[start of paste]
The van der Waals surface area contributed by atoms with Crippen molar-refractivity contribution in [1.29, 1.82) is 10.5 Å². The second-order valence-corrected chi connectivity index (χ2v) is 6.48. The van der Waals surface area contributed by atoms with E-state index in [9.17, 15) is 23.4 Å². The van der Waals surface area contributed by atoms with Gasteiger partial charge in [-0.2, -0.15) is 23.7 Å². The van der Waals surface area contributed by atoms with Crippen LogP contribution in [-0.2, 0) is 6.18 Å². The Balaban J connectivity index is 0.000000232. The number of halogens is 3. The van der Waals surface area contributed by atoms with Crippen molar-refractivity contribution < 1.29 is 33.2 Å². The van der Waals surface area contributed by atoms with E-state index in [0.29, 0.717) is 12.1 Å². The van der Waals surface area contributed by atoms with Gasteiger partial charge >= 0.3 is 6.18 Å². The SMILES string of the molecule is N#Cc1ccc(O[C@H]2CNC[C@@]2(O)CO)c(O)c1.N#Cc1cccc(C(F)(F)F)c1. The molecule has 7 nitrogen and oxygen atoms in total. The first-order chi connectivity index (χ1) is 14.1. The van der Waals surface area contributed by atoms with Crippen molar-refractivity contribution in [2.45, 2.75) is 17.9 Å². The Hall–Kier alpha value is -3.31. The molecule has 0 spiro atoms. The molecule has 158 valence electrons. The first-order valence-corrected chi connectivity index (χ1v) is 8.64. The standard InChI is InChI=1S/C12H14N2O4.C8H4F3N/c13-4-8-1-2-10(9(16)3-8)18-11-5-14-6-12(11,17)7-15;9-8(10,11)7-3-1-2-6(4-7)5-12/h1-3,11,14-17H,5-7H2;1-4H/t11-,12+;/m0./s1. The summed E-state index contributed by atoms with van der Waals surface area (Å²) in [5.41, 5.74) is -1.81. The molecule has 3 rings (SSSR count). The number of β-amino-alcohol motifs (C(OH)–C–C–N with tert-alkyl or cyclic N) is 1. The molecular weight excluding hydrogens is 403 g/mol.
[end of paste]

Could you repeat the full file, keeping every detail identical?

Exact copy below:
The van der Waals surface area contributed by atoms with Crippen molar-refractivity contribution in [1.29, 1.82) is 10.5 Å². The second-order valence-corrected chi connectivity index (χ2v) is 6.48. The van der Waals surface area contributed by atoms with E-state index in [9.17, 15) is 23.4 Å². The van der Waals surface area contributed by atoms with Gasteiger partial charge in [-0.2, -0.15) is 23.7 Å². The van der Waals surface area contributed by atoms with Crippen LogP contribution in [-0.2, 0) is 6.18 Å². The Balaban J connectivity index is 0.000000232. The number of halogens is 3. The van der Waals surface area contributed by atoms with Crippen molar-refractivity contribution < 1.29 is 33.2 Å². The van der Waals surface area contributed by atoms with E-state index in [0.29, 0.717) is 12.1 Å². The van der Waals surface area contributed by atoms with Gasteiger partial charge >= 0.3 is 6.18 Å². The SMILES string of the molecule is N#Cc1ccc(O[C@H]2CNC[C@@]2(O)CO)c(O)c1.N#Cc1cccc(C(F)(F)F)c1. The molecule has 7 nitrogen and oxygen atoms in total. The first-order chi connectivity index (χ1) is 14.1. The van der Waals surface area contributed by atoms with Crippen molar-refractivity contribution in [2.45, 2.75) is 17.9 Å². The Hall–Kier alpha value is -3.31. The molecule has 0 spiro atoms. The molecule has 158 valence electrons. The first-order valence-corrected chi connectivity index (χ1v) is 8.64. The standard InChI is InChI=1S/C12H14N2O4.C8H4F3N/c13-4-8-1-2-10(9(16)3-8)18-11-5-14-6-12(11,17)7-15;9-8(10,11)7-3-1-2-6(4-7)5-12/h1-3,11,14-17H,5-7H2;1-4H/t11-,12+;/m0./s1. The summed E-state index contributed by atoms with van der Waals surface area (Å²) in [5.41, 5.74) is -1.81. The molecule has 3 rings (SSSR count). The number of β-amino-alcohol motifs (C(OH)–C–C–N with tert-alkyl or cyclic N) is 1. The molecular weight excluding hydrogens is 403 g/mol.